Introit

Introit
Traditional Mass

Friday, April 04, 2008



Saint Isidore of Seville
Bishop, Confessor & Doctor of the Church

DOUBLE / WHITE
St. Isidore was born
at Cartagena, Spain, about 560. He was the son of Severianus and Theodora. His elder brother Leander was his immediate predecessor in the Metropolitan See of Seville; while a younger brother St. Fulgentius presided over the Bishopric of Astigi. His sister Florentina was a nun, and is said to have ruled over forty convents and one thousand religious.

St. Isidore received his elementary education in the Cathedral school of Seville. With such diligence did he apply himself to study that in a remarkably short time mastered Latin, Greek, and Hebrew. Whether St. Isidore ever embraced monastic life or not is still an open question, but though he himself may never have been affiliated with any of the religious orders, he esteemed them highly. On his elevation to the episcopate he immediately constituted himself protector of the monks.

On the death of Leander, Isidore succeeded to the See of Seville. St. Isidore presided over the Second Council of Seville in 619. But it was the Fourth National Council of Toledo 633 that afforded him the opportunity of being of the greatest service to his county. At this council, all the bishops of Spain were in attendance. St. Isidore, though far advanced in years, presided over its deliberations, and was the originator of most of its enactments. It was at this council and through his influence that a decree was promulgated commanding all bishops to establish seminaries in their Cathedral Cities, along the lines of the school already existing at Seville. Within his own jurisdiction he had availed himself of the resources of education to counteract the growing influence of Gothic barbarism. His was the quickening spirit that animated the educational movement of which Seville was the center. The study of Greek and Hebrew as well as the liberal arts, was prescribed. Interest in law and medicine was also encouraged. Through the authority of the fourth council this policy of education was made obligatory upon all the bishops of the kingdom. Long before the Arabs had awakened to an appreciation of Greek Philosophy, he had introduced Aristotle to his countrymen. He was the first Christian writer to essay the task of compiling for his co-religionists a summa of universal knowledge. This encyclopedia epitomized all learning, ancient as well as modern. In it many fragments of classical learning are preserved which otherwise had been hopelessly lost. The fame of this work imparted a new impetus to encyclopedic writing, which bore abundant fruit in the subsequent centuries of the Middle Ages. His style, though simple and lucid, cannot be said to be classical. It discloses most of the imperfections peculiar to all ages of transition. It particularly reveals a growing Visigothic influence. Arevalo counts in all Isidore's writing 1640 Spanish words.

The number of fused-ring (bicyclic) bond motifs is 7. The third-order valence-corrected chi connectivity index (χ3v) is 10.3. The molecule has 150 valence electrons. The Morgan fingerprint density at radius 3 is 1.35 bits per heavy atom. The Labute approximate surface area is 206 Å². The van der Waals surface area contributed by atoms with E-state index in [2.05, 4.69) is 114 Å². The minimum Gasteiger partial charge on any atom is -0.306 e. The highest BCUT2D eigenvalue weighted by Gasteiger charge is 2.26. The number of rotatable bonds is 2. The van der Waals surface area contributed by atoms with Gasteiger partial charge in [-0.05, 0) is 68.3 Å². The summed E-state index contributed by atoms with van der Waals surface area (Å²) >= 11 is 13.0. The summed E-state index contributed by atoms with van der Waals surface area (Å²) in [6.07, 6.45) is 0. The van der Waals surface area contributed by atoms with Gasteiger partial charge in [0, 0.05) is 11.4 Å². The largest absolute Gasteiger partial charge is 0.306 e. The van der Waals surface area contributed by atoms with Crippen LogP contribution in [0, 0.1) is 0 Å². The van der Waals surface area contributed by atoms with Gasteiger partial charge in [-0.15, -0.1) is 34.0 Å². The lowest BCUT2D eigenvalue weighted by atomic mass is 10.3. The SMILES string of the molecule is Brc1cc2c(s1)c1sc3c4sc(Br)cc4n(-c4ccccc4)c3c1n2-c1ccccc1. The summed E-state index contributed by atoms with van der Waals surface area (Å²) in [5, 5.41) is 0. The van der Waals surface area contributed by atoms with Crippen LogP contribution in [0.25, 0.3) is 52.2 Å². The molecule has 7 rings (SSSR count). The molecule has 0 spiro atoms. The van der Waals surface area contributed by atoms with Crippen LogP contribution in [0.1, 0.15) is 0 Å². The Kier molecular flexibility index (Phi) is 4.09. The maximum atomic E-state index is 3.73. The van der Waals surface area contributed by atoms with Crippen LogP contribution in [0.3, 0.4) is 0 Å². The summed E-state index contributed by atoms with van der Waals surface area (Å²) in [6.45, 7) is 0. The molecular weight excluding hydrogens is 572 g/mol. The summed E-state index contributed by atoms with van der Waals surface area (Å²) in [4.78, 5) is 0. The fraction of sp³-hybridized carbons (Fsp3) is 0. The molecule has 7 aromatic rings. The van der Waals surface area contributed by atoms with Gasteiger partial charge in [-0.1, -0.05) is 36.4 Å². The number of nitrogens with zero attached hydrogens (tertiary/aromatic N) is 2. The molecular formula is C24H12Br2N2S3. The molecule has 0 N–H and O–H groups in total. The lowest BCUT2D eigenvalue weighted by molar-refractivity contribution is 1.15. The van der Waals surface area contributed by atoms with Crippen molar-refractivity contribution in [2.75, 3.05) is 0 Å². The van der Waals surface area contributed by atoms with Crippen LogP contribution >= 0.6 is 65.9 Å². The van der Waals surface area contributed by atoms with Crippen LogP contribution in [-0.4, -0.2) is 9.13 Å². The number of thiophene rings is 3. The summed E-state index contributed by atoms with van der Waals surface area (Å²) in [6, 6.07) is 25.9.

St. Isidore was the last of the ancient Christian Philosophers, as he was the last of the great Latin Fathers. He was undoubtedly the most learned man of his age and exercised a far-reaching and immeasurable influence on the educational life of the Middle Ages.

He died April 4, 636.

Mass of a
DOCTOR OF THE CHURCH, except

COLLECT
O God, may blessed Isidore intercede for us in heaven as he once instructed Your faithful on earth and directed them in the way of eternal salvation. Through our Lord . . .